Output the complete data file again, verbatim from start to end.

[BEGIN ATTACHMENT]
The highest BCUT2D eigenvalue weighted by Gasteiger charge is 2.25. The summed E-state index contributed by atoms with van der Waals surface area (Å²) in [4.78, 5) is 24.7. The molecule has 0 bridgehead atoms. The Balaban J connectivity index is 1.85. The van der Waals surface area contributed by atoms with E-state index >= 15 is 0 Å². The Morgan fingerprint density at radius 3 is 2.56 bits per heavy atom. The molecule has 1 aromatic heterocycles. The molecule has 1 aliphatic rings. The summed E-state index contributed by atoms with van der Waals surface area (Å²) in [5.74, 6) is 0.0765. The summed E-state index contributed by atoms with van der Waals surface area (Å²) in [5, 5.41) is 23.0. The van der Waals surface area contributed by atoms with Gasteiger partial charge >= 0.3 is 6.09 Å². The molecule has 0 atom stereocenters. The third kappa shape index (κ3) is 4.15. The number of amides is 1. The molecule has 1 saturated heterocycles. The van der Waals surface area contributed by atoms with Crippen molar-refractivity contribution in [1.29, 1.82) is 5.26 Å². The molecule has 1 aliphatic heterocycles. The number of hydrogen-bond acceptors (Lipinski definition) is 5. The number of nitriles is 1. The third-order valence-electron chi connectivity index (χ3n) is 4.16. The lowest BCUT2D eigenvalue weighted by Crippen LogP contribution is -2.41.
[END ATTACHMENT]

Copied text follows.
The highest BCUT2D eigenvalue weighted by Gasteiger charge is 2.25. The summed E-state index contributed by atoms with van der Waals surface area (Å²) in [4.78, 5) is 24.7. The molecule has 0 bridgehead atoms. The Balaban J connectivity index is 1.85. The van der Waals surface area contributed by atoms with E-state index >= 15 is 0 Å². The Morgan fingerprint density at radius 3 is 2.56 bits per heavy atom. The molecule has 1 aromatic heterocycles. The molecule has 1 aliphatic rings. The summed E-state index contributed by atoms with van der Waals surface area (Å²) in [5.74, 6) is 0.0765. The summed E-state index contributed by atoms with van der Waals surface area (Å²) in [5, 5.41) is 23.0. The van der Waals surface area contributed by atoms with Gasteiger partial charge >= 0.3 is 6.09 Å². The molecule has 0 atom stereocenters. The third kappa shape index (κ3) is 4.15. The number of amides is 1. The molecule has 1 saturated heterocycles. The van der Waals surface area contributed by atoms with Crippen molar-refractivity contribution in [1.29, 1.82) is 5.26 Å². The molecule has 1 aliphatic heterocycles. The number of hydrogen-bond acceptors (Lipinski definition) is 5. The number of nitriles is 1. The third-order valence-electron chi connectivity index (χ3n) is 4.16. The lowest BCUT2D eigenvalue weighted by Crippen LogP contribution is -2.41.